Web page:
New Veterans Center will integrate all healthcare needs on one site

Gov. Baldacci attended the opening of the Maine Veterans’ Home in Machias in 2005 photo by Ramona du Houx

Gov. Baldacci attended the opening of the Maine Veterans’ Home in Machias in 2005. As a Congressman he fought for the establishment of the homes throughout Maine. Now he wants those sites to become one-stop-veteran’s healthcenters/homes, serving all veterans needs

Photos and exclusive interview with Governor John Baldacci, by Ramona du Houx

Ask a large number of service personnel who have been injured in the line of duty about the efficiency of care once they are home, and all to often they have tragic stories to tell, of waiting for treatment, being transferred to one federal agency after another, being confused about what medical plan to use, or having to travel long distances to get the care they need. Once the health care is received, most would agree the state has professional healthcare givers who do excellent jobs but, according to Governor John Baldacci, getting that care is a fight veterans shouldn’t have to wage.

"Veterans’ Homes and the Veterans campus that we are developing are very important to me," said Governor Baldacci. "I’ve always felt that our service people have to battle overseas; they shouldn’t have to battle with all the paperwork at home to get the benefits, medical attention, and information that they were promised. People know why the cynicism in government is there; it’s because we don’t honor the commitment to those who put themselves in harm’s way."

The governor’s dedication to veterans has led to the creation of a complex in Bangor that will supply ample housing for veterans and their families, state-of-the-art medical treatment, and advice to veterans. The center will streamline healthcare services for veterans, relieving the unnecessary bureaucratic stress, easing the recovery stage, and giving veterans facilities they can call home.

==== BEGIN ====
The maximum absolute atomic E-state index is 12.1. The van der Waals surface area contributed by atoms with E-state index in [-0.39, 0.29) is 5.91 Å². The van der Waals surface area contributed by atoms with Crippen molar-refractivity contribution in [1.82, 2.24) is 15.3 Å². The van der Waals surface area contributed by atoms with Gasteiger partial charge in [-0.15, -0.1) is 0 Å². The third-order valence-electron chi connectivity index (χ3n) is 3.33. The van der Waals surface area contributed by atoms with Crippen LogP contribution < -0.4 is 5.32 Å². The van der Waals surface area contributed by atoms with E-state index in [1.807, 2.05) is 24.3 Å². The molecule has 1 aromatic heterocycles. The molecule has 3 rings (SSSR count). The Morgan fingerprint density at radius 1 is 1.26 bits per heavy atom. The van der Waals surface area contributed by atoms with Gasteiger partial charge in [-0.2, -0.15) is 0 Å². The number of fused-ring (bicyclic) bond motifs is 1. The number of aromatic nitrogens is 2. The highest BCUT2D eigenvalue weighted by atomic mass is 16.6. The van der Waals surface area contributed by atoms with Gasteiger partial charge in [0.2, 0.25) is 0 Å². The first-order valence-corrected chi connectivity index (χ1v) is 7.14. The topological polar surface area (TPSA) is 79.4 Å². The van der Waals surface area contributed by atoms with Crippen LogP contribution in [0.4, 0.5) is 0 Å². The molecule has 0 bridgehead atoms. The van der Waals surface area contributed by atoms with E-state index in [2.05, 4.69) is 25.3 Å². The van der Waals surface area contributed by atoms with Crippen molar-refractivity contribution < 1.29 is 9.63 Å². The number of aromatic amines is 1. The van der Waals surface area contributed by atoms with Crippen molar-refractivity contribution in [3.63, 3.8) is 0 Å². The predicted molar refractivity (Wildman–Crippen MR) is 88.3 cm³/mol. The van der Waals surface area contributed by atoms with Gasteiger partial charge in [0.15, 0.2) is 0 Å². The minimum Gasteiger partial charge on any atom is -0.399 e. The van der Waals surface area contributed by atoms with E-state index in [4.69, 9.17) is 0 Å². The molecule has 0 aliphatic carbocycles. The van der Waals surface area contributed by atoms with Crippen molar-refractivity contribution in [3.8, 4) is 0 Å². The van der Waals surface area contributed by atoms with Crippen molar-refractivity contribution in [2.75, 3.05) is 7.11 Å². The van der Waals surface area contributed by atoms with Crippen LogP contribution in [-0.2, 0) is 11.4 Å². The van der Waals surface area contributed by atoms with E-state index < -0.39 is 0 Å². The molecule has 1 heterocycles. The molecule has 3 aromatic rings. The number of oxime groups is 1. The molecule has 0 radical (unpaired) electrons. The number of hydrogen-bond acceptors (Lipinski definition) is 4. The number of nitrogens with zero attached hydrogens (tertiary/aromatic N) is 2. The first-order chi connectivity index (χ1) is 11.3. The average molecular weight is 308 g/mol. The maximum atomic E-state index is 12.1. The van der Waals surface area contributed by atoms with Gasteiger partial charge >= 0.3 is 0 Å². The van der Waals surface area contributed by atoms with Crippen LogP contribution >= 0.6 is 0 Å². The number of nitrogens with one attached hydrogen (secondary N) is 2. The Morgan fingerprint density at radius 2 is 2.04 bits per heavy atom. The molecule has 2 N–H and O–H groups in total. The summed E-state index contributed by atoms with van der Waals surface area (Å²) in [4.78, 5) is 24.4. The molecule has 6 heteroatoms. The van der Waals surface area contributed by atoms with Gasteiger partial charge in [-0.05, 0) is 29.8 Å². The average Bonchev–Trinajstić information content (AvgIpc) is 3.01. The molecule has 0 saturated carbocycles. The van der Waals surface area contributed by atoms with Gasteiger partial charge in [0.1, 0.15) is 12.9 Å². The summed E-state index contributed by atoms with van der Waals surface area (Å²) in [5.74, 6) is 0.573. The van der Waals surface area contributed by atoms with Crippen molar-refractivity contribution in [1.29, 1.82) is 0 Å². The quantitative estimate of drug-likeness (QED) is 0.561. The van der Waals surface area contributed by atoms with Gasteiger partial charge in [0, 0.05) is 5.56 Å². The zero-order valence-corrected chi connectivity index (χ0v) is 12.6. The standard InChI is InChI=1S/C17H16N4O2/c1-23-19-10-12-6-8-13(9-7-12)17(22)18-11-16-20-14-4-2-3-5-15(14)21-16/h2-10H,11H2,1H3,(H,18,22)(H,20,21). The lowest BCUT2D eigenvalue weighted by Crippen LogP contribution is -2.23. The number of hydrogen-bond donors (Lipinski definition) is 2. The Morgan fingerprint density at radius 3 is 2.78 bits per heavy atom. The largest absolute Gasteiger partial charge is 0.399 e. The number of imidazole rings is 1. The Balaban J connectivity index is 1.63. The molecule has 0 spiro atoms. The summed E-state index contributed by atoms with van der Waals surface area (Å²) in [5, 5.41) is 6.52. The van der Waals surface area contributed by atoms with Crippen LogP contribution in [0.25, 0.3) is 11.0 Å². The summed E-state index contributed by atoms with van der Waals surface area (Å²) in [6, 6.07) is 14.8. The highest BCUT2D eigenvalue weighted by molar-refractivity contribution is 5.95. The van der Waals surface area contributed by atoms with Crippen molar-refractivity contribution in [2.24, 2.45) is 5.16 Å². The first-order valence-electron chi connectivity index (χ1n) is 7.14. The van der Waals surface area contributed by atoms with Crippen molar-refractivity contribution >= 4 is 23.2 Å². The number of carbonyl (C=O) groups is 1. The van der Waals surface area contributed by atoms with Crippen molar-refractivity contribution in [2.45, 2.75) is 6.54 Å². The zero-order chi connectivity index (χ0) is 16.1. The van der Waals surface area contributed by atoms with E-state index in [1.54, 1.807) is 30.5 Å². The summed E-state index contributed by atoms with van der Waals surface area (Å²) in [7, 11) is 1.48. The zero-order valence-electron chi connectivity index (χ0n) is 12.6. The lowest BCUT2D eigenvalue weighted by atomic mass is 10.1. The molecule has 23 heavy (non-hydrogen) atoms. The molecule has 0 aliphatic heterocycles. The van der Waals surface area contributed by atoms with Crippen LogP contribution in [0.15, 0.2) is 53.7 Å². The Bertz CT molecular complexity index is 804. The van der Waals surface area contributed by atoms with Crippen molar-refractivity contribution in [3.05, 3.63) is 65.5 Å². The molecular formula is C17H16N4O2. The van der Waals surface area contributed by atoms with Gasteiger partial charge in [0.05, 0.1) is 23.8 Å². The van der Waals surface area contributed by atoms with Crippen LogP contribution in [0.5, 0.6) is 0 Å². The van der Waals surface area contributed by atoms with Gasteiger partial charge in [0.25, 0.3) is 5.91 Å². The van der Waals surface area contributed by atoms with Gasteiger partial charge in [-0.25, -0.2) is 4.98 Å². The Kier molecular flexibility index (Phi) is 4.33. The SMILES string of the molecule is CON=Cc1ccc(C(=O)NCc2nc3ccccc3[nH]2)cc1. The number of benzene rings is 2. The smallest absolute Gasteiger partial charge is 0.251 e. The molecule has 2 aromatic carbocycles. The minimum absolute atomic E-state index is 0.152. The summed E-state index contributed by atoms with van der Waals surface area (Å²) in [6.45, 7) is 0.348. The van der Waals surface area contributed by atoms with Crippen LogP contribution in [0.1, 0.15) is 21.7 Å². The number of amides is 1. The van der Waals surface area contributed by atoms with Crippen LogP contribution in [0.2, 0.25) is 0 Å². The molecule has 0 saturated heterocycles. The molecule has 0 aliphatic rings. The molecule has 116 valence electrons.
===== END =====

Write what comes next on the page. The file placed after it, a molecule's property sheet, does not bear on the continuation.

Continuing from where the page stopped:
Gov. Baldacci attended the opening of the Maine Veterans’ Home in Machias in 2005 photo by Ramona du Houx

Gov. Baldacci attended the opening of the Maine Veterans’ Home in Machias in 2005.

"Several things came into play: first the veterans’ health center needed to be relocated to serve the growing needs and numbers of veterans. A hospice was in demand. Then in order to have affordable housing and housing for family members to be close to their loved ones, like a Ronald McDonald house for veterans, we needed the real estate," said the governor. "All these things came together and a wonderful opportunity presented itself through the Veterans’ Homes, to create this campus model in Bangor. We will have VA Togas services, housing, places for family members to stay, and hospice facilities all in one campus, making it easier for our veterans and families to get the services they need. It’s a one-stop shop for veterans."

It sounds simple but many factors had to happen sequentially and with commitment by all the players involved, as well as the community, so that all the pieces of the puzzle would come together. Land and buildings on the campus of the Dorothea Dix Psychiatric Center needed to be transferred for development of the multipurpose veterans’ center. Saxl Park, off Mount Hope Avenue behind the Bangor Mental Health Institute (BMHI) complex, was part of that land.

"I served on the Bangor City Council and the state Senate, I lived and was born in Bangor, and I knew a lot of the players involved in the initiative. Initially they wanted to do this all in one fell swoop. I knew that unless they involved the Saxl Commission, Mike Saxl and his family, the people at BMHI, and the neighborhood, it could get complicated. If you step on peoples toes it never works, if you bring them along and make them part of the process, it makes an opportunity to have many winners," said Baldacci. "The most important thing was to make sure our veterans, and their families, were first and foremost. That was the driving force to get this done. So I had Lance Boucher of our office, who did a terrific job, and John La Rochoue, council for Maine Veterans’ Homes, conduct a stakeholder process. I wanted this in the worst way, but at the same time I knew we wouldn’t get it if we went about it in the wrong way."

A year ago last May the governor created a planning committee through an Executive Order to develop the recommendations for moving forward with the goal of creating an integrated veterans’ campus. That’s how all the stakeholders came to the table, and with relative ease legislation was drafted to transfer the land. The law was passed by the 123rd Legislature with a large margin, and the land was transferred. Saxl Park. Dorothea Dix Psychiatric Center, Maine Veterans’ Housing Coalition, BMHI, Congressman Mike Michaud’s office, Maine Veterans’ Homes, as well as other committee members, all played key roles.In front of the Machias veteran’s Home Governor John E. Baldacci is warmly greeted by a Veteran and his wife in 2005 photo by Ramona du Houx